Trotsky's murderer, Ramon Mercader, for instance, served as Cuba's "inspector of prisons" in the 1960's and was favorite companion of Raul Castro--and especially!—of the starstruck Che Guevara, who had appointed him to the prestigious post. Upon his death in Havana in 1978, the man who hacked Leon Trotsky to death with an ice-axe was buried with honors in the Cuban capitol. Later his ashes were transferred to Moscow.
Nonetheless, the Castro regime never suffered for lack of veneration from “Trotskyists.” Upon the 30th Anniversary of Che Guevara’s death Trotskyist Christopher Hitchens wrote in the New York Times that: “1968 actually began in 1967 with the murder of Che. His death meant a lot to me. He was a role model.” The famously erudite Hitchens was here referring the man who admired and befriended Trotsky’s murderer.
Senator Marco Rubio was among the first to comment on Alan Gross sentence: “With Mr. Gross’ sentencing, the Castro regime has effectively demonstrated the hopeless and dangerous naiveté of this administration’s policy toward the regime. The Obama administration’s insistence on moving forward with policies that put more money in this terrorist-sponsoring regime’s coffers is baffling and runs contrary to everything America should stand for.”
“When it is a question of annihilating the enemy,” pronounced Stalin’s chief prosecutor Andrei Vishinsky, “we can do it just as well without a trial.” Alan Gross was certainly “tried”-- but by some of Vishinsky’s most devoted disciples.
Former political prisoner Armando Valladares, who somehow escaped the firing squad but spent 22 torture-filled years in Cuba’s Gulag, described his trial very succinctly: “not one witness to accuse me, not one to identify me, not one single piece of evidence against me.” Senor Valladares was arrested in 1961 for the crime of refusing to display a pro-Castro sign on his desk. Shortly after his arrival on U.S. shores, Senor Valladares was appointed by Ronald Reagan as U.S. ambassador to the Human Rights Commission of the United Nations, a setting where both Fidel Castro and Che Guevara traditionally basked in wild ovations. Modern history records few U.S. diplomatic tweaks as slick, or U.S. ambassadors as effective.
On July 17, 2012 Armando Valladares published a letter to Alan Gross in The Daily Caller. Among its highlights:
Alan P. Gross
That is how I am compelled to address you, because even though we have never met, we share a common bond: I too lived behind the iron bars now surrounding you in Cuba — in my case for 22 years.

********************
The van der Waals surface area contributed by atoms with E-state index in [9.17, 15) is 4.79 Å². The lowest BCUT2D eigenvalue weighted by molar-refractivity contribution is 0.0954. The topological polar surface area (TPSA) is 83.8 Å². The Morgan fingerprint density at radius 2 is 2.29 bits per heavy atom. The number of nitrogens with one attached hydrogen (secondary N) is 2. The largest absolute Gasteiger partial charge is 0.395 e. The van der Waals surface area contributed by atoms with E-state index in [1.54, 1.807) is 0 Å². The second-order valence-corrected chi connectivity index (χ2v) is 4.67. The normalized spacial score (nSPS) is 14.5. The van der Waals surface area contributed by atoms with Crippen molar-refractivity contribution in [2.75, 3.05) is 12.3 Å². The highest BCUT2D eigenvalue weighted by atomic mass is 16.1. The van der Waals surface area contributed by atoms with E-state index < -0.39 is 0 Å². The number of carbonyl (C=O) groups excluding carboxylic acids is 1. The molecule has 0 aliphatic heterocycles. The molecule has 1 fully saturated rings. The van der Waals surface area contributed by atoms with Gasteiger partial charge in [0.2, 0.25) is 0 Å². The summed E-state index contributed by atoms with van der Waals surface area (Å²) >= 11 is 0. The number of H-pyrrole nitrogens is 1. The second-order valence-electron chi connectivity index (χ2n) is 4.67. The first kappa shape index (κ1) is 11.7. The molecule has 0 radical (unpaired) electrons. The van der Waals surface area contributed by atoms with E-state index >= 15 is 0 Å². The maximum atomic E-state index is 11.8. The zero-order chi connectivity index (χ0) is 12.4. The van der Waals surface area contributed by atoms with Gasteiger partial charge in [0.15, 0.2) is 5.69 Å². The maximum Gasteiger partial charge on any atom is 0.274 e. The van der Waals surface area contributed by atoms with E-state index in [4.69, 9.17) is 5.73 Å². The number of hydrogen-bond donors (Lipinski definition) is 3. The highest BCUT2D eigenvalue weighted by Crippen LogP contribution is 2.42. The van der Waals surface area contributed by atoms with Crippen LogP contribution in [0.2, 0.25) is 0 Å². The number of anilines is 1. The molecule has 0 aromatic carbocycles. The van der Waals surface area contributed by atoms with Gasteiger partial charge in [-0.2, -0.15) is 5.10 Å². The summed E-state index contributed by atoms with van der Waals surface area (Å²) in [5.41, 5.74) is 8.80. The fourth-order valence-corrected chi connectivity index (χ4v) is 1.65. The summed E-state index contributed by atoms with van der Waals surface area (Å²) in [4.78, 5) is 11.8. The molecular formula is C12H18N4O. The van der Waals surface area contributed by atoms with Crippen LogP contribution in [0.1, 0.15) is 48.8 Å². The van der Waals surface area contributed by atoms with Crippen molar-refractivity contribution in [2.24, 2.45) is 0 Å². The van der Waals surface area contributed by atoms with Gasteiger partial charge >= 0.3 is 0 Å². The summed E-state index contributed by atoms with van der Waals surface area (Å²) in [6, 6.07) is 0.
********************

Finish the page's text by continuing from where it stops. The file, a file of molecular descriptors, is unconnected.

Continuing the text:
Like you, I was convicted by the Cuban authorities without a single shred of evidence against me.
I have no doubt that your greatest pain right now must be the realization that the U.S. government has turned its back on you. There was a time when the words “I am an American citizen” meant something. It gives me great sadness to say that inside the Communist boot that now tramples upon your dignity is the foot of the American president, Barack Obama.
The more Castro’s thugs oppress you and make your family suffer, the more your jailers torture you, the harder things get for you — the more this administration seeks to reward them with new concessions. Under any previous U.S. administration, Democrat or Republican, you would not still be in jail. The American president, who has made a habit of publicly bowing to foreign powers, bows to your torturers and would-be executioners. Meanwhile, the adult daughter of Cuba’s dictator recently visited the U.S. to applaud and show her support for President Obama. She receives a visa to come to the United States and a Secret Service escort. And you? You suffer the torture of imprisonment.
The Obama administration must step up its efforts to press for your release through its diplomatic channels. Should those diplomatic efforts fail, then they must be followed by real action, including the suspension of flights and remittances to Cuba until such time as you are allowed to return to the United States. If the Obama administration even threatened to do this it is my considered judgment that you would be on the next flight back to your home in Washington, D.C.
Humberto Fontova holds an M.A. in Latin American Studies from Tulane University and is the author of four books including his latest, The Longest Romance; The Mainstream Media and Fidel Castro. For more information and for video clips of his Television and college speaking appearances please visit www.hfontova.com.